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The Printer Was A Devil

February 2024
1min read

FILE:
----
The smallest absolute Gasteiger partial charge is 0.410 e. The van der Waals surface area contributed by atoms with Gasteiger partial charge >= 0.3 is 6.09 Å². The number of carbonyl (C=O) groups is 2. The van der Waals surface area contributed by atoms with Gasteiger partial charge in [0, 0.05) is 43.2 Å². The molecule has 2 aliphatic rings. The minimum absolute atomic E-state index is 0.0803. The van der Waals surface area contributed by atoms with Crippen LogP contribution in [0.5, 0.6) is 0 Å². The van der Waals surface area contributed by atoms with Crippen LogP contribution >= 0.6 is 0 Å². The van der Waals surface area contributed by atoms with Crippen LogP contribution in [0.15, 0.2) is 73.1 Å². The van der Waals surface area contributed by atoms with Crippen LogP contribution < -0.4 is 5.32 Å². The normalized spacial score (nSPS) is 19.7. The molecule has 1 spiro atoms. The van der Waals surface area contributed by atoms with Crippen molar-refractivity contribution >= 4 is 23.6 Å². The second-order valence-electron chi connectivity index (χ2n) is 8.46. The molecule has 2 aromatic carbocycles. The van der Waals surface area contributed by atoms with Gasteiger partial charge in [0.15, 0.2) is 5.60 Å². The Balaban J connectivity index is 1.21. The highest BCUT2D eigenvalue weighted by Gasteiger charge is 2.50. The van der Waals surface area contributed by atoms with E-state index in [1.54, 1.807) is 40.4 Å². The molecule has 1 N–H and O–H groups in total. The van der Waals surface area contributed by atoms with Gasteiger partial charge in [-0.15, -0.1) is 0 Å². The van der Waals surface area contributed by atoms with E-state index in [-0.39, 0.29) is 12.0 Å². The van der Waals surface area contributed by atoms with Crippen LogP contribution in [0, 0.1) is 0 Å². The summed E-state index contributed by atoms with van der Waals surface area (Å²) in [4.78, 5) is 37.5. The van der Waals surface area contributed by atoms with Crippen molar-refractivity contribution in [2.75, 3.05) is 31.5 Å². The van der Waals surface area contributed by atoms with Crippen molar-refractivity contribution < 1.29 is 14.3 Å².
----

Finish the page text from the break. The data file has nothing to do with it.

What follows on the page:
Proudly the sober Philadelphia type foundry of MacKellar, Smiths & Jordan issued the new 1869 edition of their Bog-page, eighteen-pound quarto book of type faces and commercial printing cuts. “We have aimed to give it a becoming artistical appearance,” they announced, “so that its multitudinous Specimens of Types and Ornaments may captivate at first sight …” But it was at second sight, studying the samples, that customers noticed that the usual dummy type and alphabetical gibberish were missing, and that instead some mid-Nineteenth-Century amateur humorist had got loose, terribly loose, in the empty white spaces.

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